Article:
Small Intestinal Bacterial Overgrowth (SIBO): What to Know

Medically reviewed by Kumkum S. Patel MD, MPH

Small intestinal bacterial overgrowth (SIBO) is a medical condition in which excess bacteria grow in your small intestine. This can result in bloating, abdominal pain, flatulence, and altered bowel habits, especially diarrhea. In more severe cases it can cause malnutrition.

This article discusses SIBO symptoms, causes, testing, and treatment.

<p>ingwervanille / Getty Images</p>

ingwervanille / Getty Images

Small Intestinal Bacterial Overgrowth (SIBO) Symptoms

SIBO symptoms and their severity can vary from person to person. You might experience some, but not all, of the following:

  • Abdominal pain

  • Belching

  • Bloating or sense of abdominal fullness

  • Constipation (less common than diarrhea)

  • Diarrhea

  • Flatulence

  • Nausea

  • Unusual stool (e.g., extra smelly or with fatty globs or mucous)

What Causes SIBO?

Typically, your small intestine contains a relatively small number of bacteria compared to your large intestine. In SIBO, something goes wrong, and more bacteria start growing in your small intestine, leading to symptoms.

Some factors that may contribute to increased small intestine bacteria growth include:

  • A malfunctioning valve between the small and large intestine

  • Reduced stomach acid (e.g., from surgery or medications)

  • Slowed movement of food through the small intestine (e.g., from a problem with the intestinal muscles or nerves

People with certain medical conditions, such as those listed below, are more likely to develop SIBO:

The risk of SIBO also tends to increase with age.

Is There a SIBO Test?

Healthcare providers can’t diagnose SIBO just based on your health history or standard blood tests. Clinicians are still working to determine the best way to diagnose SIBO reliably while also weighing the potential disadvantages of different methods.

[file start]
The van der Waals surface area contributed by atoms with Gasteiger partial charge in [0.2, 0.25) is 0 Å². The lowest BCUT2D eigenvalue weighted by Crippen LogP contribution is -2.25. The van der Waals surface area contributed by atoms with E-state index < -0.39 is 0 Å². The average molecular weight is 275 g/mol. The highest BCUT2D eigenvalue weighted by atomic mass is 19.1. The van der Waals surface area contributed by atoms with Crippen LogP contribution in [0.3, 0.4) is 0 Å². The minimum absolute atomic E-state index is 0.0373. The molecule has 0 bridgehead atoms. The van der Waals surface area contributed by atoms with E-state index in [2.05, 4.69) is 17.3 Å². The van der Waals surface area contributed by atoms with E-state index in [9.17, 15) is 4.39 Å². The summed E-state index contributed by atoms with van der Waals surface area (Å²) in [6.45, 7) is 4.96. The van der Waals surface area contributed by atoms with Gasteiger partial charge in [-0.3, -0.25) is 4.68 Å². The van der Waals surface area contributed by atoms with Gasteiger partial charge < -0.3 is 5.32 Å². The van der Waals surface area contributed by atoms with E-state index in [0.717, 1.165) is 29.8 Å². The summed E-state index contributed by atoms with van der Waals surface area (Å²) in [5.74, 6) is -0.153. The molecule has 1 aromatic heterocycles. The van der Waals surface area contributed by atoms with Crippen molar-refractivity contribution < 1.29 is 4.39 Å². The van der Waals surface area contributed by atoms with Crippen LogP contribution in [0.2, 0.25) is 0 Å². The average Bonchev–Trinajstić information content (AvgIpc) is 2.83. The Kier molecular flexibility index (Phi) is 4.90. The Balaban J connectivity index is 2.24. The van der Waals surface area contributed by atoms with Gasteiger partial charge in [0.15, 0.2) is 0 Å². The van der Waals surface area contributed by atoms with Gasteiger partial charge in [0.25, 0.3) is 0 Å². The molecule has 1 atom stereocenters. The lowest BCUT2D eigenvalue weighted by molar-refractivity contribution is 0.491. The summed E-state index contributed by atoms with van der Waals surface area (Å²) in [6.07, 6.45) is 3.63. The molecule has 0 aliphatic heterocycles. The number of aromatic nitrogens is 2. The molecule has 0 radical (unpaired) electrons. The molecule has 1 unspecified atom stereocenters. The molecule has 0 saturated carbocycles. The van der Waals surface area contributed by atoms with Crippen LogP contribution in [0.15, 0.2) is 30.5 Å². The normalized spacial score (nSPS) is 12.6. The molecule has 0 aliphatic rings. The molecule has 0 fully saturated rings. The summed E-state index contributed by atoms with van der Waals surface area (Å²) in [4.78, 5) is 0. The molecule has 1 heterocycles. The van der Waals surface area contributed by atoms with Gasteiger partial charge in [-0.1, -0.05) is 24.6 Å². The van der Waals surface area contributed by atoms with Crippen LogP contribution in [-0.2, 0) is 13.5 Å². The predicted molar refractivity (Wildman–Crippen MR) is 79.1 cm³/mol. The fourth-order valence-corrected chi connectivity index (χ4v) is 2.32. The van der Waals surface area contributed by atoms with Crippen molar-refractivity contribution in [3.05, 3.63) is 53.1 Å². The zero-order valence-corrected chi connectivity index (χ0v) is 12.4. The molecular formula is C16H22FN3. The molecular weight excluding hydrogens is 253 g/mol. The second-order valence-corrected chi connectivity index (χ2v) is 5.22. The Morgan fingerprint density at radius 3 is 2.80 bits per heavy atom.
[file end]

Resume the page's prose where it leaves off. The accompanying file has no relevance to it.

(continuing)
Small Bowel Endoscopy

Scientists first began describing and diagnosing SIBO by taking bacteria samples from the small intestine and testing to see what bacteria were present. But this requires an endoscopy, an invasive test in which a thin tube is inserted down your throat to your small intestines to get the sample.

Sometimes called jejunal aspiration, this method is still considered the diagnostic gold standard by many, but it’s difficult to perform, invasive, and expensive.

Breath Testing

Healthcare providers use the breath testing method to diagnose SIBO. Using the breath testing method, a healthcare provider measures your exhaled breath for gasses produced by bacteria in the small intestine. If high amounts of the gasses are present, you may have SIBO.

In the past, many clinicians often just measured the amount of hydrogen gas in the breath. However, more recently, many have begun measuring methane gas, too. The devices used for the test can detect and measure hydrogen and methane at the same time, avoiding the need for separate testing.

Glucose vs. Lactulose Breath Testing

Before hydrogen and methane breath testing, you will drink a solution containing a lot of glucose or lactulose, two different carbohydrates. Lactulose testing may require a more extended testing period (three to four hours) compared to glucose (1.5 to two hours).

Tests using glucose may be a bit more reliable than tests using lactulose. However, some people criticize both kinds of breath testing since these tests can miss a lot of people who do have SIBO.

You may get more reliable results if you carefully follow your healthcare provider's protocols before testing. This involves avoiding certain medications in the weeks before and following food requirements the day before.

Other Tests

Sometimes, complementary tests can help providers more accurately diagnose SIBO. Other tests include:

  • Breath testing of fructose and lactulose: These tests don’t pick up SIBO but can identify intolerance to fructose or lactulose, which are possible alternative causes of symptoms.

  • Hydrogen sulfide breath tests: These tests work like other breath tests for hydrogen or methane.

  • Transit time tests: These imaging tests use an X-ray and special dye to show how quickly food is moving through the body.

Sometimes, healthcare providers use antibiotic treatment as a potential test, even if the diagnosis isn’t obvious. If symptoms improve afterward, they may make a retroactive diagnosis.

Learn More: How to Test for Small Intestinal Bacterial Overgrowth (SIBO)

SIBO Treatment Options

The best treatment and management for SIBO is somewhat controversial. To date, the Food and Drug Administration (FDA) has not approved a SIBO-specific treatment.

Antibiotics

Antibiotics can help treat bacteria overgrowth present in SIBO. Xifaxan (rifaximin) is the most studied, and it may be better than other antibiotics in preserving healthy bacteria in the large intestine while simultaneously killing less healthy bacteria in the small intestine.